I’ll sit down with the building planners once I have had a chance to go through the various aspects, and see if I cannot get the structure so it doesn’t need council approval, and therefore only needs a building permit.

      The idea of retractable stairs is a good one – I use that solution in the house for additional storage – no reason why not to use it in the shed as well!

  3. A couple of “luxuries”… at more cost!! I have a bit more space (9m X 7m) but a wash trough and wc plumbed to mains with tank water supply and foil coated bubble wrap insulation stuff. (never had condensation probs.)
    1m space between fence and shed would fit a tank albeit down the track.

    • Definitely plan on the plumbing- I have a mains-pressure pump, so a tank attached will provide water as required. The quote I had done includes insulation- a lesson learned from the previous shed!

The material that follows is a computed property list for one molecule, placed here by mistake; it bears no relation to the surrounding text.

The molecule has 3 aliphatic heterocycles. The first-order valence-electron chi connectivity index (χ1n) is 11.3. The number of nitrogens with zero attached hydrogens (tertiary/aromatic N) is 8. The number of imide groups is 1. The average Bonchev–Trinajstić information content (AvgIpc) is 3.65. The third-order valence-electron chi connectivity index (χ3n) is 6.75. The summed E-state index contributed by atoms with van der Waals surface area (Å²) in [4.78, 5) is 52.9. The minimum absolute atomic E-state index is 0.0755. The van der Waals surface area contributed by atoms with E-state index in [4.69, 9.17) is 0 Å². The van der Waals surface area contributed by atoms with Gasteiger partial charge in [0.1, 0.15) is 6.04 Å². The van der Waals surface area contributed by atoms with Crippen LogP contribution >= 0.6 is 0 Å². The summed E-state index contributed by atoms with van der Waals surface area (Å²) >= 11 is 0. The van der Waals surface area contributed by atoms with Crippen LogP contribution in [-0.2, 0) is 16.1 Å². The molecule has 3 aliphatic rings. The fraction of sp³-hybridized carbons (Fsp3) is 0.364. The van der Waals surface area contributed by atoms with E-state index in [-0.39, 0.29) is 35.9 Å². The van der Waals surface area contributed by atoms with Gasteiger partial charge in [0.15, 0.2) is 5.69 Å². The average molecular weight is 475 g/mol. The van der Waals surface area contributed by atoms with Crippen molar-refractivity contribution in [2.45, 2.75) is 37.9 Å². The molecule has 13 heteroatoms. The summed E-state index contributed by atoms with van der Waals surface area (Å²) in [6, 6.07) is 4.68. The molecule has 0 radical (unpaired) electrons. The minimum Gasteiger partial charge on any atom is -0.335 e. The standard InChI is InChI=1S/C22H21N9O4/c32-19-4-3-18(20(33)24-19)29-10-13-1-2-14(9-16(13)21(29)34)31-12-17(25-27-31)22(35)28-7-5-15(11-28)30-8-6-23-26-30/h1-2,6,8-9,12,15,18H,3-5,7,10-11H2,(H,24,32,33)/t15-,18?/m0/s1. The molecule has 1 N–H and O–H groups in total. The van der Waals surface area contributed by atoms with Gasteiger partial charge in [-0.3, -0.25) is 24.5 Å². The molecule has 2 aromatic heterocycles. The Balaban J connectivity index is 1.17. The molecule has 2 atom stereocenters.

There are a couple of places a tank will fit, and additional timber storage.

  4. Hi Stu
    Build a dark-coloured shed like you’ve shown and in summer you’ll have a solar kiln, not a workshop.
    Go for the lightest possible colours for both roof and walls to cut the heat load.
    My shed is Merino and that itself is quite hot, but the roller doors (in the north face) are dark green as you’ve illustrated and the heat loading from them can be be excessive. Now, at last, I have one door shaded by a vine over a pergola and eventually the other door will also be shaded.

  5. Hi Stuart. New shed design looking good.